Liquid dish detergents cut grease and kill garden pests too.

How to Use Dish Detergents in the Garden

by Mary Lougee

Insecticidal soaps kill garden pests on your plants in a natural manner without the need to use pesticides. A homemade pest-killing soap made with dish detergent costs only pennies per application, and spraying garden pests directly with dish soap spray kills them on contact to prevent excessive sap loss that injures and kills plants.

Measure liquid dish detergent at a 2 percent dilution and add it to a garden sprayer. Use 5 tablespoons per gallon, 4 teaspoons per quart or 2 teaspoons per pint.

Add water to the garden sprayer from a garden hose while swirling the liquid to mix it and make soap bubbles.

Screw the top clockwise on the garden sprayer. Pump the handle on top up and down to add pressure to the mixture. Shake the sprayer to add more bubbles to the solution.

Turn the sprayer handle clockwise to lock it in position.

Walk to the garden and look for soft-bodied insects such as spider mites, aphids and mealy bugs using a magnifying glass. Spider mites are either brown or red and have eight legs as adults with a pair of needles at the front of the mouth. Aphids resemble small grasshoppers in green or black with a 1/8-inch-long pear-shaped body. Mealy bugs are about 1/4 inch long with a white wax covering, and they resemble tiny cotton balls.

Squeeze the trigger on the garden sprayer to deposit the detergent spray on the insects. Soak each insect with the solution thoroughly. Coat the tops and bottoms of foliage as well as the stems down to the ground level. Pump the sprayer handle as needed to add pressure to the tank when there is a slow flow from the applicator tip or wand.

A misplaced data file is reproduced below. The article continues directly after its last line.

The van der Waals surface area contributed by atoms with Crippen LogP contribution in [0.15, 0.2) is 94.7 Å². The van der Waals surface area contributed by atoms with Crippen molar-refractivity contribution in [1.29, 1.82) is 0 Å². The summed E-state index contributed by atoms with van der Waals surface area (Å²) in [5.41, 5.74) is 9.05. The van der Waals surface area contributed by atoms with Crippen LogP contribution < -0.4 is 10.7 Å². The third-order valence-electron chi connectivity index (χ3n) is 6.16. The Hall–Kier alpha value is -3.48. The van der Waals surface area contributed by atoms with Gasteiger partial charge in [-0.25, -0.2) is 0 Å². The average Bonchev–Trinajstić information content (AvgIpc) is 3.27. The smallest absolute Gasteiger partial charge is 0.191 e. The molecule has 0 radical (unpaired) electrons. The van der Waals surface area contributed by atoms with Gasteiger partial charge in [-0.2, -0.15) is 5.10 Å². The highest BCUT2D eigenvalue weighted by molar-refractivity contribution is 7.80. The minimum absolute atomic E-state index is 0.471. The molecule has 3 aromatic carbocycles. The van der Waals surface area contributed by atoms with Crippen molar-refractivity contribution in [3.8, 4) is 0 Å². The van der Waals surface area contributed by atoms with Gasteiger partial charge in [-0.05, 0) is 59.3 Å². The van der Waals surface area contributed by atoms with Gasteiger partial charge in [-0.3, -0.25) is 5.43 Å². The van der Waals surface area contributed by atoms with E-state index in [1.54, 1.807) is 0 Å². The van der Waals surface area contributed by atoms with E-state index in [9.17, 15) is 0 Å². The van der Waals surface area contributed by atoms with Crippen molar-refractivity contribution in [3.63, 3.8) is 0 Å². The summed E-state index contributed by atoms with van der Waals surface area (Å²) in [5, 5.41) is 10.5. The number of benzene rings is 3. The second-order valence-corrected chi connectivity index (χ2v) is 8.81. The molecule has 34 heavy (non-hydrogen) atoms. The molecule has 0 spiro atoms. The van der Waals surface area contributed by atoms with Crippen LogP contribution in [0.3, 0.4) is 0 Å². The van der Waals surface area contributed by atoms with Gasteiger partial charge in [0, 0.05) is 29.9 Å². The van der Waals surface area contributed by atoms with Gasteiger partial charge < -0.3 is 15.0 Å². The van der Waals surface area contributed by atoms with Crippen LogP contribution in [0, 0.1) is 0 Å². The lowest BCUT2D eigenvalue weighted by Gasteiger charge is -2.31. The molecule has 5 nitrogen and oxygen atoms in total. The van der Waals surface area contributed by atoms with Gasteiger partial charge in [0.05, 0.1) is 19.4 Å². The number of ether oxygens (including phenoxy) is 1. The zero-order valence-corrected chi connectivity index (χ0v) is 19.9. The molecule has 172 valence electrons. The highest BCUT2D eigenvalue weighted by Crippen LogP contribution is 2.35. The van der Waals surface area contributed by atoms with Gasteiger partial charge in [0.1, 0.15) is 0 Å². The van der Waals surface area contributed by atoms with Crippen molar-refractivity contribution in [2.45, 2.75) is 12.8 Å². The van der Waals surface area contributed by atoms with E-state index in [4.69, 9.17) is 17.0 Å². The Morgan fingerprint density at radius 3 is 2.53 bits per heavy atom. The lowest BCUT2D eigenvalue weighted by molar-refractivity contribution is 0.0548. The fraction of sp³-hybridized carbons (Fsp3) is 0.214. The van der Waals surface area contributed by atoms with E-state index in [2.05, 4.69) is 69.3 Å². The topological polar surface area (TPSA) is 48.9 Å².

Allow the soap solution to remain on the plants for about two hours. Wash the soap residue off the plants on all surfaces with a strong spray of water from a garden hose. Dish detergents contain fragrances that can harm some plants if left on the foliage.

Reapply the dish detergent solution about once a week as long as the insects return to the plants.

Items you will need

  • Liquid dish detergent
  • Garden sprayer
  • Garden hose
  • Water
  • Magnifying glass


  • Mix a new batch of dish detergent soap for each application. The bubbles dissipate from the solution when it is stored and not used.


  • Spraying homemade insecticidal soap is best done in the mornings, so the residue can be washed off before late in the day. Late day water applications lead to fungal infections.
  • Avoid high-nitrogen content in fertilizers. Aphid populations increase when plant sap contains high contents of nitrogen.

About the Author

Mary Lougee has been writing for over 10 years. She holds a Bachelor's Degree with a major in Management and a double minor in accounting and computer science. She loves writing about careers for busy families as well as family oriented planning, meals and activities for all ages.

Photo Credits

  • Kraig Scarbinsky/Digital Vision/Getty Images